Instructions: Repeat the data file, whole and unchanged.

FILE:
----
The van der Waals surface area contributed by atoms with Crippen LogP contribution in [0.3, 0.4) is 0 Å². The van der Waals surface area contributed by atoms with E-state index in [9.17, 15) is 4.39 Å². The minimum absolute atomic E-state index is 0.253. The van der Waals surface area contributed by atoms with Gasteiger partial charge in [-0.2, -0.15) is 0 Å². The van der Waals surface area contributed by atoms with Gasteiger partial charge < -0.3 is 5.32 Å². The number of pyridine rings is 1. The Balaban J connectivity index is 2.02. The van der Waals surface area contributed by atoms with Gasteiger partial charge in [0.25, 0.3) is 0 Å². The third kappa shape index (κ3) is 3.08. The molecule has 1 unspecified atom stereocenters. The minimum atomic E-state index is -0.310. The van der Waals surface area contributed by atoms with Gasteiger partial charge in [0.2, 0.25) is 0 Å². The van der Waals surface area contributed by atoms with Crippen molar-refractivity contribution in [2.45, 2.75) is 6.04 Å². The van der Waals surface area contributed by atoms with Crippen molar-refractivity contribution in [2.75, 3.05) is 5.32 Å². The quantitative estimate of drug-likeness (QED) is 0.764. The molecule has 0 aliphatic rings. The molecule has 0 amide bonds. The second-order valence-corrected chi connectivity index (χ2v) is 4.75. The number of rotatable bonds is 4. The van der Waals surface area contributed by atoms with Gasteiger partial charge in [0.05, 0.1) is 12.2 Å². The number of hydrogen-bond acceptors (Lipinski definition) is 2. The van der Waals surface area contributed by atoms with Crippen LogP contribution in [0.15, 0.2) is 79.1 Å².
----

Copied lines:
The van der Waals surface area contributed by atoms with Crippen LogP contribution in [0.3, 0.4) is 0 Å². The van der Waals surface area contributed by atoms with E-state index in [9.17, 15) is 4.39 Å². The minimum absolute atomic E-state index is 0.253. The van der Waals surface area contributed by atoms with Gasteiger partial charge in [-0.2, -0.15) is 0 Å². The van der Waals surface area contributed by atoms with Gasteiger partial charge < -0.3 is 5.32 Å². The number of pyridine rings is 1. The Balaban J connectivity index is 2.02. The van der Waals surface area contributed by atoms with Gasteiger partial charge in [0.25, 0.3) is 0 Å². The third kappa shape index (κ3) is 3.08. The molecule has 1 unspecified atom stereocenters. The minimum atomic E-state index is -0.310. The van der Waals surface area contributed by atoms with Gasteiger partial charge in [0.2, 0.25) is 0 Å². The van der Waals surface area contributed by atoms with Crippen molar-refractivity contribution in [2.45, 2.75) is 6.04 Å². The van der Waals surface area contributed by atoms with Crippen molar-refractivity contribution in [2.75, 3.05) is 5.32 Å². The quantitative estimate of drug-likeness (QED) is 0.764. The molecule has 0 aliphatic rings. The molecule has 0 amide bonds. The second-order valence-corrected chi connectivity index (χ2v) is 4.75. The number of rotatable bonds is 4. The van der Waals surface area contributed by atoms with Gasteiger partial charge in [0.05, 0.1) is 12.2 Å². The number of hydrogen-bond acceptors (Lipinski definition) is 2. The van der Waals surface area contributed by atoms with Crippen LogP contribution in [0.15, 0.2) is 79.1 Å².